'Game-changing' weight-loss jabs linked to ‘severe’ stomach problems, study says

Wegovy injections.

Using weight-loss jabs such as Ozempic or Wegovy could increase the risk of “severe gastrointestinal problems”, a study has suggested.

The jabs, which have been hailed as a “game-changer” in the fight against obesity, were found to heighten the probability of pancreatitis, bowel obstructions and “stomach paralysis” in non-diabetics.

Researchers said that while it was “rare”, they warned hundreds of thousands of people could still be at risk around the world due to the drugs’ rising popularity.

A team from the University of British Columbia in Canada looked at health insurance claim records for about 16 million US patients, honing in on those who had been prescribed semaglutide or liraglutide between 2006 and 2020.

They included obese patients and excluded those with diabetes or who were on other anti-diabetic drugs.

Stock picture of scales. Weight-loss drugs such as Wegovy and Ozempic had been described as 'game-changers'. Credit: PA

Semaglutide and liraglutide are sold under the brand names Wegovy, Ozempic, Rybelsus and Saxenda and are manufactured by Novo Nordisk.

Known as GLP-1 agonists, they help increase the production of insulin and were originally developed for managing type 2 diabetes.

The team said previous research had highlighted the risk of gastrointestinal issues in patients with diabetes, but theirs is the first large, population-level study to explore the likelihood of it happening in non-diabetic people.

They analysed the records to see how many patients developed one of four gastrointestinal issues and compared them with those using another weight loss drug, bupropion-naltrexone.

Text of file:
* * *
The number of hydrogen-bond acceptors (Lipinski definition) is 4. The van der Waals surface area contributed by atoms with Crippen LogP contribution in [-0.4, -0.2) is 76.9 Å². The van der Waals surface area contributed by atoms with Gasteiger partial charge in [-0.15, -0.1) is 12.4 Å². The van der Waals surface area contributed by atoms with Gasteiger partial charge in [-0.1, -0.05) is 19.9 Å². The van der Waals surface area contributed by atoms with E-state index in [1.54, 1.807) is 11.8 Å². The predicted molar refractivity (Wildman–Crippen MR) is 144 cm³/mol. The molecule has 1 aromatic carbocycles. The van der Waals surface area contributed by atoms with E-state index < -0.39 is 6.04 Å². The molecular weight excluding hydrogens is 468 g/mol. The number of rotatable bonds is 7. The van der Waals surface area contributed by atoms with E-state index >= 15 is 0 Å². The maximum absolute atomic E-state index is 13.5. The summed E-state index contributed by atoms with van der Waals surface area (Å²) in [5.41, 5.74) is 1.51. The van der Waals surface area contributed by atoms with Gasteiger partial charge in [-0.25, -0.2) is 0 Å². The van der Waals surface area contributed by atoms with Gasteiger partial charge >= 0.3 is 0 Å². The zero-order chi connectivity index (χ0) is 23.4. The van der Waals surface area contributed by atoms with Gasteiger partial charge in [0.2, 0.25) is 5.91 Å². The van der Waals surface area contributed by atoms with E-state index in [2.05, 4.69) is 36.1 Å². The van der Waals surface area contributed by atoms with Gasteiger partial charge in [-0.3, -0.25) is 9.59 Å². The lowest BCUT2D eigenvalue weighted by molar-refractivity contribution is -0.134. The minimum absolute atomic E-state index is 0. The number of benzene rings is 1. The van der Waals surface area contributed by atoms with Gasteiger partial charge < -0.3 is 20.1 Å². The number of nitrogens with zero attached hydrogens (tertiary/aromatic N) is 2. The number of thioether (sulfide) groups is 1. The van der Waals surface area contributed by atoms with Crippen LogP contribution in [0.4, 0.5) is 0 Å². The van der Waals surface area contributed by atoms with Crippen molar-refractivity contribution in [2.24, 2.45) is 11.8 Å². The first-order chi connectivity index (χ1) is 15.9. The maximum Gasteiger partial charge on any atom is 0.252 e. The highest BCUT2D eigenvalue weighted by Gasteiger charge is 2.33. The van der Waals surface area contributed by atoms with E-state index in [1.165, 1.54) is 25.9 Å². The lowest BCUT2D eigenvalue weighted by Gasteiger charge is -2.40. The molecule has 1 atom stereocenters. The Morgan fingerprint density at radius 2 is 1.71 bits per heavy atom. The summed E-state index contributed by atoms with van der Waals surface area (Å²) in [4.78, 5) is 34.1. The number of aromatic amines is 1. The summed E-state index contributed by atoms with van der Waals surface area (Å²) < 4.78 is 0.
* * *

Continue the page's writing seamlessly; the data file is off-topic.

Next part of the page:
They found those using weight loss jabs were 9.09 times more likely to suffer inflammation of the pancreas, which can, in some cases require surgery.

They were also 4.22 times more likely to develop a bowel obstruction and were at a 3.67 higher risk of gastroparesis, or “stomach paralysis”, which limits the passage of food from the stomach to the small intestine.

First author Mohit Sodhi, a graduate of UBC’s experimental medicine programme and fourth-year UBC medical student, said: “Given the wide use of these drugs, these adverse events, although rare, must be considered by patients thinking about using them for weight loss.

“The risk calculus will differ depending on whether a patient is using these drugs for diabetes, obesity or just general weight loss.

“People who are otherwise healthy may be less willing to accept these potentially serious adverse events.”

Dr Simon Cork of Anglia Ruskin University. Credit: Anglia Ruskin University

Dr Simon Cork, senior lecturer in physiology at Anglia Ruskin University, said the number of patients in the cohort taking the two drugs was “relatively low” due to them “not being licensed for the treatment of obesity for very long”.

However, despite this, he said the data is “reliable and of high quality”.

“The results from this study highlight how important it is that patients access these drugs only through trusted medical professionals, and only with ongoing support and monitoring,” Dr Cork added.

“It is vital that regulation is tightened to ensure that these drugs are only prescribed under the right circumstances.

“Whilst the likelihood of developing these conditions is still rare, when scaled up to the numbers who could potentially be prescribed these drugs we could start to see many people experiencing adverse effects from their use.”

Dr Cork has said that the drugs benefits outweigh its risks. Credit: PA

Dr Cork said the benefits of taking the drugs to lose weight could outweigh the risks, due to the problems that can be caused by obesity.

The findings of the UBC study have been published in the Journal of the American Medical Association (Jama) and researchers now hope regulatory agencies and drugmakers will consider updating warning labels on their products.

Novo Nordisk, which makes semaglutide and liraglutide, was not involved in the analysis and did not have any approved GLP-1 products in 2006, which is the earliest point in the dataset.